Contributing Doctors Mr. Ryan Ho first undertook a Bachelor of Science in Microbiological Sciences at the University of Kansas, USA, in 1996 before studying Optometry at the International University College of Technology Twintech, Malaysia, in 2008. He is a skilled optometrist with over 15 years of experience. His opinions on the treatment of Ortho-k, monovision, progressive lens fitting, and myopia in children have been well sought after on national television stations, such as RTM, TV3, and national newswires, as well as publications such as Bernama, The Star, and more. He has helped build Malaya Optical from a familyowned business of three generations to become a two-time award winner of the prestigious Brand Laureate Award. While he is busy running his retail practices, online store, and building an eyewear brand, Mr. Ho makes sure to spend quality time with his family as they are the inspiration behind this brand. During his leisure time, Mr. Ho enjoys riding his road bike on numerous road adventures. Mr. Muhammad Aimaan Mansor graduated in Optometry from the University of Bradford, United Kingdom, in 2015, and has worked for nine years in the optical industry. He founded the Hava Optique eyewear shop in 2018, aiming to provide the best-fit frames suited for individual lifestyles. He is also an executive member of the Association of Malaysian Optometrists. Passionate about giving optical advice to customers face-to-face as well as on Instagram, he hopes to inspire other optometrists too. Married with one child, he enjoys playing video games and badminton in his spare time.

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Moving Your Practice from East to West? Check education standards and have a plan by Andrew Sweeney


ulture shock is a familiar concern among travelers. However, this feeling of uncertainty and anxiety when experiencing a new culture is not strictly limited to tourists. One can observe cultural differences between various communities worldwide, whether or not separated by geographical location. A Glaswegian, for example, often feels a palpable difference when they visit Scotland’s capital, Edinburgh. The same goes for someone from San Antonio, Texas, when they visit San Francisco, California. This concept also holds true in the medical field, given the considerable differences in the standards and practices worldwide. Perhaps no area of the medical community is more affected by culture shift and shock than optometry — thanks to the myriad of different regulations, standards, and educational requirements that exist worldwide. Some countries demand that an optometrist holds a degree that takes


four years to study to practice, whereas other states view a practitioner of optometry as someone akin to a junior technician. In other countries, still, optometrists are highly restricted in what they can practice at all.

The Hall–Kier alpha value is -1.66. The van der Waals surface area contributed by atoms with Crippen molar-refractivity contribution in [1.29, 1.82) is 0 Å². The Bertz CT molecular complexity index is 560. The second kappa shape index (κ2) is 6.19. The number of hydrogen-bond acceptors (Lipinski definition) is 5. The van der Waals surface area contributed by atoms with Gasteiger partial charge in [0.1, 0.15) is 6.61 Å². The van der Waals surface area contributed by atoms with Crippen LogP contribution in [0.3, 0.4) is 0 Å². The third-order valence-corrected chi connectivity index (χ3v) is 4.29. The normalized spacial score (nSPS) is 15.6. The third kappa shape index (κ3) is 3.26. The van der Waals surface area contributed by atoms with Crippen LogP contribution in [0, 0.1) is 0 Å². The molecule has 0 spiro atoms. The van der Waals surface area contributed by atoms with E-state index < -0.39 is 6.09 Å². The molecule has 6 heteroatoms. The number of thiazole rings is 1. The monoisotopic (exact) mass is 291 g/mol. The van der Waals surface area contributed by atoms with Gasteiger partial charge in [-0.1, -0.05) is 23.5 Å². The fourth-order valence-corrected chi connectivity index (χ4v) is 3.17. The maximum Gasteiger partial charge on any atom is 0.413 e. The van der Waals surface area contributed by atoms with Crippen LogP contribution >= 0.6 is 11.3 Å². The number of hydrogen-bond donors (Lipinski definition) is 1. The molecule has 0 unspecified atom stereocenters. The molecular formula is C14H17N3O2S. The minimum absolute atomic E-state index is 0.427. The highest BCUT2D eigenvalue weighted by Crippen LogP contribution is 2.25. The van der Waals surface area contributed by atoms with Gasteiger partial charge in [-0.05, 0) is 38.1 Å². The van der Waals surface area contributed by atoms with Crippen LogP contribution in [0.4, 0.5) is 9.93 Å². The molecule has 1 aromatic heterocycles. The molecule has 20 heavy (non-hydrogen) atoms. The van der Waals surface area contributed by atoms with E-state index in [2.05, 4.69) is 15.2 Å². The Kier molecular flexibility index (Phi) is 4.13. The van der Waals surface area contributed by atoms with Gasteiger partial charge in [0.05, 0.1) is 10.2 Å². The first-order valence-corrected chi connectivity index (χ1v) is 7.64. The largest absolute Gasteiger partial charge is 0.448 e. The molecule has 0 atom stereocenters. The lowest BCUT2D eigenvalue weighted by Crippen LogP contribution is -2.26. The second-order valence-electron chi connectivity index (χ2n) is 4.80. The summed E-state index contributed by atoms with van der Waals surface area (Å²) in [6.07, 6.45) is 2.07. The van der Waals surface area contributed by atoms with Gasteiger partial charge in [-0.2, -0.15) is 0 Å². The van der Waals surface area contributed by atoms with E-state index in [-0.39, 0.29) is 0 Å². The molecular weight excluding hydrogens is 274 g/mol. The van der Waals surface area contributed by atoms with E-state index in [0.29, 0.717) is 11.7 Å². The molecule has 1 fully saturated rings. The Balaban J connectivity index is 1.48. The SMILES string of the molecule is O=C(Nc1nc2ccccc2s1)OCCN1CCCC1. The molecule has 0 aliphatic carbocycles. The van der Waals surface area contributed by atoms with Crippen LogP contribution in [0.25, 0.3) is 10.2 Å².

Differences between Eastern and Western optometry It might be something of a general statement to say that there are considerable differences between Eastern and Western optometry practices. However, these differences can only provoke debates and new perspectives, ultimately leading to fostering and sharing of new ideas. The differences and challenges that exist in bridging the gap between these two optometric spheres are a fascinating topic, and one of the best places to examine the issue is the United Kingdom (UK).

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Not only is the UK a major destination for Asian optometrists, either for work or training, but the country also hosts a large ethnic minority population of Asians. In the British context, this term mainly applies to those of SouthAsian background, i.e., Indians and Pakistanis; whereas East Asian is used to describe people of Japanese and Chinese background, among others. At present, nearly 5 million people in the UK are of this origin, accounting for about 7% of the population.

Education standards may differ One member of this community is self-employed optometrist Ms. Shamina Asif, the founder of Optom Academy. This educational institution was set up specifically to cater to the needs of pre-registration optometry students, many of whom originate from abroad, generally, and South Asia, specifically.

Courses are held at the Optegra Eye Clinic at Aston University campus in Birmingham, the UK’s second-largest city. And for Ms. Asif, it’s an endeavor of passion as much as education. “I always had an element of teaching in me from a young age, so once I felt I had enough knowledge and experience I decided to pursue this passion of mine,” shared Ms. Asif. “The most rewarding part is that I help to contribute in developing great optometrists.”

has a population of 300,000 that’s notable for its ethnic and cultural diversity. Her specialties include emergency appointments, pre-cataract assessments, as well as post-cataract assessments and pediatric sight tests. In her 17 years of experience, she has encountered a variety of challenges.

Ms. Asif has worked with thousands of optometry students. She said the primary challenge one encounters when educating students is understanding the different standards and expectations that exist in different countries. For example, there are different minimum requirements for practice in the UK and the Indian subcontinent.